It’s not all Hash Pipes and Hand-grenades

29 11 2012

Tuesday was a day well spent.

I spent it with two colleagues at a marketing seminar in Vancouver. “The Art of Marketing”. I know, I know… “yawn” right?! The MC was Ron Tite, who sounded like he should have a career doing voice-overs for Futurama or something. Far too hyped and loud for that time in the morning.

The first speaker was David Usher. I vaguely knew him to be a singer. Turns out he fronted a band called “Moist” (Fnaar, fnaar) back in the day. He’s still a recording artist, but has now started to indulge his interests in technology. Most of the women in the audience seemed to be particularly attentive I noticed. He gave a little talk about how his band found “the rhythm” of the show every time they went on stage. A slightly different tempo at each performance. Wouldn’t it be great, they mused, if the audience could set the rhythm? Enter Arduino, a heart monitor and a drum machine. He asked for a volunteer and rejecting the high hands of several hundred females in the  audience of 2,000, he stepped off the stage and cruised for the perfect victim. In the end, he selected one young lady because she averted her eyes from his gaze.

David Usher… and John

Under ever so slight duress, she followed him up on stage and held the device as instructed in both hands. The unmistakable thump of a heart beat began… except it sounded like a drum, not the sound we’re conditioned to hear from watching hospital TV series’. Usher commented on how fit she must be as it was a very slow rate. Once he casually draped his hand on her shoulder though the rate sharply increased, the audience laughed and she went a delicate shade of crimson. It rose higher when he jokingly started to massage her shoulders.

John the guitarist valiantly attempted to strum to the rate, and as predicted the soothing tones slowed down her pulse. Usher sang a few improv lines to the rhythm of her heart, and the demonstration was done.

Usher spoke eloquently about the hard slog and grit needed to produce creativity, but that he believed it was possible for anyone. Then came the classic quote which echoed through the rest of the day: “It’s not all hash pipes and hand-grenades” . Plainly this was not premeditated, and he said something along the lines of “not sure where that came from”. He then gave a generous Q&A session. One lady said she was herself a recording artist and asked for suggestions on how to “break out”. “Do it for the love of the music” was the not entirely helpful response.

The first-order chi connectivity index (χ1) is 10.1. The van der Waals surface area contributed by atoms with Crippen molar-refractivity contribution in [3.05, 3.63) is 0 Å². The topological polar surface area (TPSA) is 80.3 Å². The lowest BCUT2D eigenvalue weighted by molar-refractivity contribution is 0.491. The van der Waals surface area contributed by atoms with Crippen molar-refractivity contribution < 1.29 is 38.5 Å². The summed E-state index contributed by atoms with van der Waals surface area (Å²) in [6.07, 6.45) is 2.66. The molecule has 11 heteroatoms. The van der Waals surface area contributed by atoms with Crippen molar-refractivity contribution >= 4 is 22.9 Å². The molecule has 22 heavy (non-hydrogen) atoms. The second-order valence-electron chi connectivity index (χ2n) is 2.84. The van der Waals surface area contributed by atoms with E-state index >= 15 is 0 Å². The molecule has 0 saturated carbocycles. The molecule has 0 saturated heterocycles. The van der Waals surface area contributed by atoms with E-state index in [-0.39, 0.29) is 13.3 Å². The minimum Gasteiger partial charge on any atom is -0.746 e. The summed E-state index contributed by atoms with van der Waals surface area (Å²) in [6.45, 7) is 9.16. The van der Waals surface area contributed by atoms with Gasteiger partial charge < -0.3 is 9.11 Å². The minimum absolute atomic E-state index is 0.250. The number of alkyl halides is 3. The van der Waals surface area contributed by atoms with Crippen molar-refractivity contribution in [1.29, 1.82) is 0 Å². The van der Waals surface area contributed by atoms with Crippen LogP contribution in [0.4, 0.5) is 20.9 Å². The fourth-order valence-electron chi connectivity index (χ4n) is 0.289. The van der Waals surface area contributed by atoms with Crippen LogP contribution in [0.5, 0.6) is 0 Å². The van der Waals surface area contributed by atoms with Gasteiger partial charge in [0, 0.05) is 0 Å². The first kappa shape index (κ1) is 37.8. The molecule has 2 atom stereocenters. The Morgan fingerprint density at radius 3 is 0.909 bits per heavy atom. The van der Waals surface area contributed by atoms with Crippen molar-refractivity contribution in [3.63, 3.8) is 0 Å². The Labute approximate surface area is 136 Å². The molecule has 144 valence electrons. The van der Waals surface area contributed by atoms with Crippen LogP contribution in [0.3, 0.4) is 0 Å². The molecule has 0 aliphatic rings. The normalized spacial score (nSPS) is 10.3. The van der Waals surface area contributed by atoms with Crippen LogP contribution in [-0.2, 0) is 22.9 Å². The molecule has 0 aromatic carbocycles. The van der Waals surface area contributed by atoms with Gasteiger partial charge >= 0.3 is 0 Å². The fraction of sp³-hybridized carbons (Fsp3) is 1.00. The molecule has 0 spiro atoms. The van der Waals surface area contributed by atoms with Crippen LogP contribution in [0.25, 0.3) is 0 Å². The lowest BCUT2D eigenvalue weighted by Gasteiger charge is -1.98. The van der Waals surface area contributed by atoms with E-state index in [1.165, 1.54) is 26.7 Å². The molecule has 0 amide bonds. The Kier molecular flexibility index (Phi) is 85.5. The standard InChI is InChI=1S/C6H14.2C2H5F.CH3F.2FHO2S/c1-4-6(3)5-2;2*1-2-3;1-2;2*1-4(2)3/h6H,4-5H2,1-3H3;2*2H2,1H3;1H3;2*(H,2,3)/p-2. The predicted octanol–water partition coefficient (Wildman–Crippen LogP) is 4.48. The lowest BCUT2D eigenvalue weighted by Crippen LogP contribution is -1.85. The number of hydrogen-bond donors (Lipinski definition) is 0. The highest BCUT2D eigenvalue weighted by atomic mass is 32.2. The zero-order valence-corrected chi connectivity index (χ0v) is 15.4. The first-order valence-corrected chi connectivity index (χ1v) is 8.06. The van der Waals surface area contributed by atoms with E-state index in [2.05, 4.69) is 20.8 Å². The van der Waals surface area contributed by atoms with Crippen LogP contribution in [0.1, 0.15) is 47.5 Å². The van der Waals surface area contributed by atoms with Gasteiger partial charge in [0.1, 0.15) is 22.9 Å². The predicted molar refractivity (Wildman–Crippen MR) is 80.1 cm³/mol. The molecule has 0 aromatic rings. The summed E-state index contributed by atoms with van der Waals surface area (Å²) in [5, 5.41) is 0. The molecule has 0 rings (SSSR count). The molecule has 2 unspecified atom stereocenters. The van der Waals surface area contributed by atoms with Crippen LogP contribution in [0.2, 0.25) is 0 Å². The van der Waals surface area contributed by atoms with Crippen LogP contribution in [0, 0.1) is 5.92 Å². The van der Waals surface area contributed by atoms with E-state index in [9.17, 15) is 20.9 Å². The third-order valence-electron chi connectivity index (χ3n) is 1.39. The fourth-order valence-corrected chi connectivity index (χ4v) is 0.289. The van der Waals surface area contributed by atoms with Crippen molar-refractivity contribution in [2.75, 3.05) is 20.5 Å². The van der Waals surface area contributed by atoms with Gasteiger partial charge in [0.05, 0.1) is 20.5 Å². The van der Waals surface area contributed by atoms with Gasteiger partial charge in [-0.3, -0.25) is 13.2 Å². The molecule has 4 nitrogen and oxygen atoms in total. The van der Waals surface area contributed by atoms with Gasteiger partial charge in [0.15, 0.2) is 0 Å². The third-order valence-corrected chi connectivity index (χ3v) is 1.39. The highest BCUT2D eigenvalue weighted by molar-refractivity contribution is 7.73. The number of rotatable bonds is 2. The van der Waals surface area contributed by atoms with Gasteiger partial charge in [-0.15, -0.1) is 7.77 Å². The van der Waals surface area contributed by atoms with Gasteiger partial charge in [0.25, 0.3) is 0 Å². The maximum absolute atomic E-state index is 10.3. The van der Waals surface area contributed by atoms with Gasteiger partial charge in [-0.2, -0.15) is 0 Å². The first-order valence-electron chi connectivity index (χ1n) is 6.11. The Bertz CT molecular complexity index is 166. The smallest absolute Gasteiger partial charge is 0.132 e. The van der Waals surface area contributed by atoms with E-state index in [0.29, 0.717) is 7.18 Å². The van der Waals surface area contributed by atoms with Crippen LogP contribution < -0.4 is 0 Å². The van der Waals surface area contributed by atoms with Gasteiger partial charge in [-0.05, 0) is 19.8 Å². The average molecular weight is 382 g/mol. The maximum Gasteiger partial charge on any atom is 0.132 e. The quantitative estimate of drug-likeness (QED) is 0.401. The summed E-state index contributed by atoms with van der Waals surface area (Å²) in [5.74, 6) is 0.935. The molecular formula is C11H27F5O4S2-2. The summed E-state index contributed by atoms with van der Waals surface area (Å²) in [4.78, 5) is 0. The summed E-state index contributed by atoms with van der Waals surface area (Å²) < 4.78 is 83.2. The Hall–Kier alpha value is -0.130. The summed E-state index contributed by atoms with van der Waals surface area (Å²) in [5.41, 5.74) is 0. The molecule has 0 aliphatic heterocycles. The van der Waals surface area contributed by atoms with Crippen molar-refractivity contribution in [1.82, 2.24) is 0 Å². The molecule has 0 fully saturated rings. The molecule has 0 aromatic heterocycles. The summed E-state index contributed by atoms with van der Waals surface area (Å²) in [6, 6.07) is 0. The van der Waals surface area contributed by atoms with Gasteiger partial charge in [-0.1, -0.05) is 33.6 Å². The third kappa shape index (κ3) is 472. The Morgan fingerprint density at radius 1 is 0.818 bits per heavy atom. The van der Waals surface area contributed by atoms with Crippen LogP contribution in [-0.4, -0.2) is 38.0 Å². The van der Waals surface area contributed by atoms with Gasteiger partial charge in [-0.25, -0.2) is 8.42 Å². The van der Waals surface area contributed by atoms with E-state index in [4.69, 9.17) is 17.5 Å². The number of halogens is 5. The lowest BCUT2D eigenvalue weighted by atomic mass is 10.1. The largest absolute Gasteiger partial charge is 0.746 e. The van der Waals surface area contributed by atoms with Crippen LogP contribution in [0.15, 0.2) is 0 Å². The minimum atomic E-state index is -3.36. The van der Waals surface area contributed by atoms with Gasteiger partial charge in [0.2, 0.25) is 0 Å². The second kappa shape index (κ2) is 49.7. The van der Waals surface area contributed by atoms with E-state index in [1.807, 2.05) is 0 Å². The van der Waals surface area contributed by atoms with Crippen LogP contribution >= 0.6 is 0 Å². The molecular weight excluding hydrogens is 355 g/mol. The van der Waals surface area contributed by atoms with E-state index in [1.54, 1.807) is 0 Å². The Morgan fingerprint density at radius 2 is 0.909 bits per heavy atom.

After the break, Tite called Flora Ware – the young lady who’d asked the question – up to the stage and offered her the opportunity to sing A Capella to the 2,000 strong  audience. Without hesitation she accepted and belted out a note perfect rendition of a jazz ballad to loud applause.

Mitch Joel was next up, and gave an interesting session about how to better engage the customer and have “sex with data”. He gave lots of great innovative examples including Amazon’s PriceCheck, Kickstarter crowd funding and Chipotle’s Coldplay-murdering Willie Nelson food video. He asserts that the “three screen” era (TV, PC, phone) is passing, as we enter a single screen era.

This video about Samsung’s new Smart Window technology was shown as an example of what’s just around the corner…

More people in the world, it seems, have access to mobile phones than either mains electricity or even safe drinking water.

Randi Zuckerberg (Mark – of Facebook fame – is her brother) was very smiley… and totally forgettable.

Biz Stone came next and was entertaining even if he seemed a little, er, medicated. That or exceedingly laid back. Which is possible given he co-founded Twitter. To the early complaint that “Twitter isn’t useful”, his co-founder Evan Williams is purported to have replied “Well neither is ice-cream! Shall we ban it and all joy?”

Lastly, we had Scott Stratten. From Toronto. But we won’t hold that against him. He said he used to be in HR until he realised he hated people. Then he moved into marketing… where it was OK to hate people. He came perilously close to being a stand-up comedian, but managed to keep a curb on his anti-QR Code rant, and instead gave some hilarious examples of how NOT to use it.

  • Like in aeroplane magazines… when you can’t use the internet
  • Or in emails to mobile phones… when the camera is on the opposite side to the screen you’re reading it on
  • Or in web pages… when the QR code sends you to the same web page
  • Or pulled behind an aeroplane, so you need to run down the street trying to scan it from the sky
  • Or on a dog tag in case the hound gets lost… but without a phone number! (Remember what you use to scan a QR code? Yup – a phone!)

Or my favourite… on the back of a bus! Readable only from a moving vehicle! And note what it gives you access to – Atlanta Medical Center ER. No irony at all…

Update: OK – so I found a really good image showing the bus I was talking about. Unfortunately, since I wrote the post late at night, I had forgotten to do the usual and add the source location. My bad. I was tired. I had added a link to encourage people who were interested to visit their site and read more, but had forgotten to mention it in words.

Anyway, the site owner seems to have an issue with people actually seeing their content, despite it being on a public website, easily locatable via google images, blah, blah, and put up a snotty replacement image instead. OK. A little rude (they’re probably Lancastrian 🙂 ) but OK. The image had words about stealing their bandwidth. OK… but it seemed to miss the point that even THAT image needed downloading from their site.

C’est la vie dear reader… there’s nowt as queer as folk.